(Bloomberg) – Senate Republicans are pulling together a narrow $500 billion Covid-19 relief package, aiming for a vote next week, in an effort to prod Democrats back to the negotiating table.
GOP lawmakers in the Senate, with encouragement from the White House, have been working for several weeks on a slimmed-down virus stimulus that would spend much less money than the $1 trillion proposal put forward by Senate Republicans last month.
But they still face likely resistance from some Republican senators who oppose any additional economic stimulus. In addition, any move to actually consider the bill would need 60 votes in the Senate, and Democrats are expected to block it in the absence of a deal between House Speaker Nancy Pelosi and the White House.
President Donald Trump’s chief of staff, Mark Meadows, said on Tuesday that the Democratic proposal of a $2.2 trillion package isn’t realistic and that a $500 billion plan more targeted at areas of the economy still being hurt by the pandemic would be a good starting point for negotiations.
“If we can add from that and use that as a foundation, or at least pass that, knowing that we will largely agree on that targeted proposal coming from Senate Republicans, let’s go ahead,” Meadows said on CNBC. Once that’s passed, the principals could “continue to negotiate on those things that perhaps might separate the two parties,” he said.
Wyoming Senator John Barrasso, a member of the body’s Republican leadership, said at the Capitol Tuesday that the Senate may consider the legislation next week, when it returns from an August recess. The House isn’t scheduled to be back in session until the following week.
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John BarrassoPhotographer: Amanda Andrade-Rhoades/Bloomberg
Stimulus talks between the White House and congressional Democrats broke down on Aug. 7 and both sides remain about $1 trillion apart. The Trump administration has rejected Democratic demands for $915 billion in aid to state and local governments as well as $600 per week in federal supplemental unemployment benefits through the end of the year.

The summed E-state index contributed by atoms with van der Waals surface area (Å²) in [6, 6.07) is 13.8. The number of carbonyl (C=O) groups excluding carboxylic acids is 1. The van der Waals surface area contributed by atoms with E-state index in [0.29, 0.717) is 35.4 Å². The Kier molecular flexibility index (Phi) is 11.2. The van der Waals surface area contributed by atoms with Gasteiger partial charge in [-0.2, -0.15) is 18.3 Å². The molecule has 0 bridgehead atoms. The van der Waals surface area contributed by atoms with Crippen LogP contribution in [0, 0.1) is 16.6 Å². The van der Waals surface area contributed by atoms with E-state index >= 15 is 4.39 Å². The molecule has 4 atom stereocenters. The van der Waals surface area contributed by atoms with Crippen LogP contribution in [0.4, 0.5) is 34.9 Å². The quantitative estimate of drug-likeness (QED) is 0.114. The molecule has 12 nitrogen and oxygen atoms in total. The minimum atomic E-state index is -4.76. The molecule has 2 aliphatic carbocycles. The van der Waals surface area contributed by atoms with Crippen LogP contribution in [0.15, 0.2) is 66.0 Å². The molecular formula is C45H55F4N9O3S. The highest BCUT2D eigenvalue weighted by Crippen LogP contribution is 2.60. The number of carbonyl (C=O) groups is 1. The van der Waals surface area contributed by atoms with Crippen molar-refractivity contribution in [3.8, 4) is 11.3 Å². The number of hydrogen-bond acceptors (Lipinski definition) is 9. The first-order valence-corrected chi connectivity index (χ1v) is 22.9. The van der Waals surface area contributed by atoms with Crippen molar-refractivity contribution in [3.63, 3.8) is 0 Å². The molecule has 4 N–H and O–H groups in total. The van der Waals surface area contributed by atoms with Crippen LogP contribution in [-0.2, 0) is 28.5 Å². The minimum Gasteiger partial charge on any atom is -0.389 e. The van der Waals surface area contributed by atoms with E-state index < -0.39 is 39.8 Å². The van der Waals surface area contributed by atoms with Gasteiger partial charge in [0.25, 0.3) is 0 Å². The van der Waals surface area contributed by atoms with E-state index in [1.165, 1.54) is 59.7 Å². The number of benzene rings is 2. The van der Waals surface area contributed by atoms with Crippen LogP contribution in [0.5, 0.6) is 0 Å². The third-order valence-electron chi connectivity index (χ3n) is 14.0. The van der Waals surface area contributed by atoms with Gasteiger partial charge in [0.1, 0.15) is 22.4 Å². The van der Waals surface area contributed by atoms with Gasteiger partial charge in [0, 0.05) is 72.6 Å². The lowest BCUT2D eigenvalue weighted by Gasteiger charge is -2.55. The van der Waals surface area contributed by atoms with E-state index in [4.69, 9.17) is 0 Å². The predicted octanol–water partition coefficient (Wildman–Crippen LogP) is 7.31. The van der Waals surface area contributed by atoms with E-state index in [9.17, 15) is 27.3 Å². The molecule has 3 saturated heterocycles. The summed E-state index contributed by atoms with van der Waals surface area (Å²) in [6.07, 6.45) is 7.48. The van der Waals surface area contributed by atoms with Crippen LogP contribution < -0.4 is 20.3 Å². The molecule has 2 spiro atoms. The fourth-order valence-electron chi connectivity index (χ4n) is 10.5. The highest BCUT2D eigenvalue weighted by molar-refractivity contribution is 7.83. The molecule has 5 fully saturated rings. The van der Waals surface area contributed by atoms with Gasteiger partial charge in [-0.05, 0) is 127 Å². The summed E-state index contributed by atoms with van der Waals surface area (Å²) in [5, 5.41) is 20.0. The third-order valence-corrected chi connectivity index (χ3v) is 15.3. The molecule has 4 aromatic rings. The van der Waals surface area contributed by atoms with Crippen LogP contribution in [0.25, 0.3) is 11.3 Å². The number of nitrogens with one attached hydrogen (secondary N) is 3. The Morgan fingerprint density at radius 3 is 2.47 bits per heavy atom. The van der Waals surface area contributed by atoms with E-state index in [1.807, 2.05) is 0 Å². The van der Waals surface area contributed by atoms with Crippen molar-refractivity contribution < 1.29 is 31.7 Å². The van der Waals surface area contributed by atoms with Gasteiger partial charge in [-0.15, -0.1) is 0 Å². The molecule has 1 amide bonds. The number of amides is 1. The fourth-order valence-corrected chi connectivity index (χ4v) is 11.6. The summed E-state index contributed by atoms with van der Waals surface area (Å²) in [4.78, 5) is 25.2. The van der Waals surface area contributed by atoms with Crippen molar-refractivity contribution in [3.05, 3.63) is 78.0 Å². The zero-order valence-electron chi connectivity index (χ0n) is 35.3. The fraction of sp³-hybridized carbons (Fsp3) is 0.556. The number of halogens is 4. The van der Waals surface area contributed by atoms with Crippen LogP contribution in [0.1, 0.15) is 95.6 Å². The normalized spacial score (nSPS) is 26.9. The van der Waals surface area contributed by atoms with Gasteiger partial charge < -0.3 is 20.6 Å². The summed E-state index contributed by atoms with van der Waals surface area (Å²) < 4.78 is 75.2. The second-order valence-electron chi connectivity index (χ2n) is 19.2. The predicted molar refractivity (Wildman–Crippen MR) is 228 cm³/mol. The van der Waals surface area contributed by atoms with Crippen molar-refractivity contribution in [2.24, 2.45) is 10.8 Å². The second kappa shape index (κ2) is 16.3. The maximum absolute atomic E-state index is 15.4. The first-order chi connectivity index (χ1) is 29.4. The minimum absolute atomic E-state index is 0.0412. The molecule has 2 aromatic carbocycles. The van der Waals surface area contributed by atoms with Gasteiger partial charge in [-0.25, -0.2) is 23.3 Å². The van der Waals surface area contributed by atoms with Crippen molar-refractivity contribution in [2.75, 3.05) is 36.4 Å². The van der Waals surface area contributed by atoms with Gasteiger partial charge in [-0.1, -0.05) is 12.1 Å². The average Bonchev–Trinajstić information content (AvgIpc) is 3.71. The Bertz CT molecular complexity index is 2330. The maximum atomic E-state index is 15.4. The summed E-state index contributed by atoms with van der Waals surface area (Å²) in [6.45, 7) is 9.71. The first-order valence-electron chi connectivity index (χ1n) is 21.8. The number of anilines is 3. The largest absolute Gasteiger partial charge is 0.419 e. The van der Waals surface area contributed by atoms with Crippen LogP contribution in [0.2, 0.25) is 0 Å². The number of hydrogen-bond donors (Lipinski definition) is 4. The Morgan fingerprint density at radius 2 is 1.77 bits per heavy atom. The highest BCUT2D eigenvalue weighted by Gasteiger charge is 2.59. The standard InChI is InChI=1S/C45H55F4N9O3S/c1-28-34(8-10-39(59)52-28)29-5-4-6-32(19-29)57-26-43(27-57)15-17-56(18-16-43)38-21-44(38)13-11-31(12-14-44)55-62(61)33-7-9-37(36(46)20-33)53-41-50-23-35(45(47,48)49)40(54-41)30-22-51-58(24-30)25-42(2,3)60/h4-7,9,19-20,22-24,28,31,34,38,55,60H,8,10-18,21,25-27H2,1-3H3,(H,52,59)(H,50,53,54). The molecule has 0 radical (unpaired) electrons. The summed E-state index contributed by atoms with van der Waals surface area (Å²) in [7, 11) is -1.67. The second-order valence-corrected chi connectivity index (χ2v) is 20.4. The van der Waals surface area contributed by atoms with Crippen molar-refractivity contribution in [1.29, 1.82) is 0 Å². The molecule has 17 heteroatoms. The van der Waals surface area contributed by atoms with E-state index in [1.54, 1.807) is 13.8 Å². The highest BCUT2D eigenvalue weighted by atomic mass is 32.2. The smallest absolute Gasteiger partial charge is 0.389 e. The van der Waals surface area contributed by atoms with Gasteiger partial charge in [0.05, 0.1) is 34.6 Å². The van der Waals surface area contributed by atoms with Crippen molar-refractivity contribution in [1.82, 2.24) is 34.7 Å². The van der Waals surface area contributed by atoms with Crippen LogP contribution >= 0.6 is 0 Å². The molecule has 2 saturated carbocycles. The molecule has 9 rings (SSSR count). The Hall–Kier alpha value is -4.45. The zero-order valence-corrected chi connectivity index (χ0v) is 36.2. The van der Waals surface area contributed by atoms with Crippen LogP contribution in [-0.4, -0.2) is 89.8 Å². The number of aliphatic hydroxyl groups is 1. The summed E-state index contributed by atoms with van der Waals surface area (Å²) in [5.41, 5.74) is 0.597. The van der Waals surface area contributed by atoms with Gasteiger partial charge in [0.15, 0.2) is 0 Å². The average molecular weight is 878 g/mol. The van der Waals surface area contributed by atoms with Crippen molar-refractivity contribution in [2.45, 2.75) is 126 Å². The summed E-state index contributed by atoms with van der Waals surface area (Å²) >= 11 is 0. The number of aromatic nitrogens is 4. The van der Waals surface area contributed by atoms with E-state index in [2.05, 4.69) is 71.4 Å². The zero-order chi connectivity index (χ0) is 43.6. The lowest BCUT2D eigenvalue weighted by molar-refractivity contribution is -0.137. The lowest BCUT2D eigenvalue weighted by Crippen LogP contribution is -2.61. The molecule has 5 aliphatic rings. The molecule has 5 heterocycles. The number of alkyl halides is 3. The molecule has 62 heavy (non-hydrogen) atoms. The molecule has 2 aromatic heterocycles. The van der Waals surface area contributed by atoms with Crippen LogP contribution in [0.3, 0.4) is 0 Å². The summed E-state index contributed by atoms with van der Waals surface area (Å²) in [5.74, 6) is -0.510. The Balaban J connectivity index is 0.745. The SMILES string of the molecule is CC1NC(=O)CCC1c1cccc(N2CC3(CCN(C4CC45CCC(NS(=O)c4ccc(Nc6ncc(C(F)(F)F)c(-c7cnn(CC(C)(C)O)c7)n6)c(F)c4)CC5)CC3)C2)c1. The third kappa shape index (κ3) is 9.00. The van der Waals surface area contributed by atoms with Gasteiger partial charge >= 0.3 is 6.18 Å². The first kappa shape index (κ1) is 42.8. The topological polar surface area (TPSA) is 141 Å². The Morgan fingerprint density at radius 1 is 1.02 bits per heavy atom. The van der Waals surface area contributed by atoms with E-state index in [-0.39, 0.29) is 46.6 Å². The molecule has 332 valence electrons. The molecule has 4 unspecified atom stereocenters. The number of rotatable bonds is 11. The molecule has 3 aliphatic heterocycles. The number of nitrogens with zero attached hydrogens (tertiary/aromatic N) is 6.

Meadows said Trump hasn’t ruled out taking additional executive actions to spur the economy, which continues to struggle with just about two months before the presidential election.
The president’s unilateral moves last month included giving employers the option of deferring payroll taxes through year-end, though IRS guidance on Friday showed they’d be on the hook for repaying those levies early next year unless Congress acts to waive the liability. That’s left questions about how many companies will go forward with it and how much of a boost to incomes and spending it would provide.
The Trump administration is moving to implement the payroll tax deferral for most federal employees as soon as possible, according to an administration official who asked not to be named as the plan has yet to be publicly announced.
Limits to executive actions underscore the importance of congressional action, with economists warning the recovery will be stunted without more support stimulus.
One draft of the Senate GOP proposal circulating would provide $300 per week in supplemental unemployment benefits through December, but omit the $1,200 per individual stimulus checks that the White House and Democrats favor. It would convert a previous $10 billion loan to the troubled Postal Service to a grant.
Senate Majority Leader Mitch McConnell has said that as many as 20 of his 53 member conference oppose doing any further stimulus spending, an illustration of the difficulty the party has on agreeing to an approach.
The Senate’s slimmed-down proposal could also ultimately be attached to a stopgap spending bill needed to keep the government open after Oct. 1.
— With assistance by Saleha Mohsin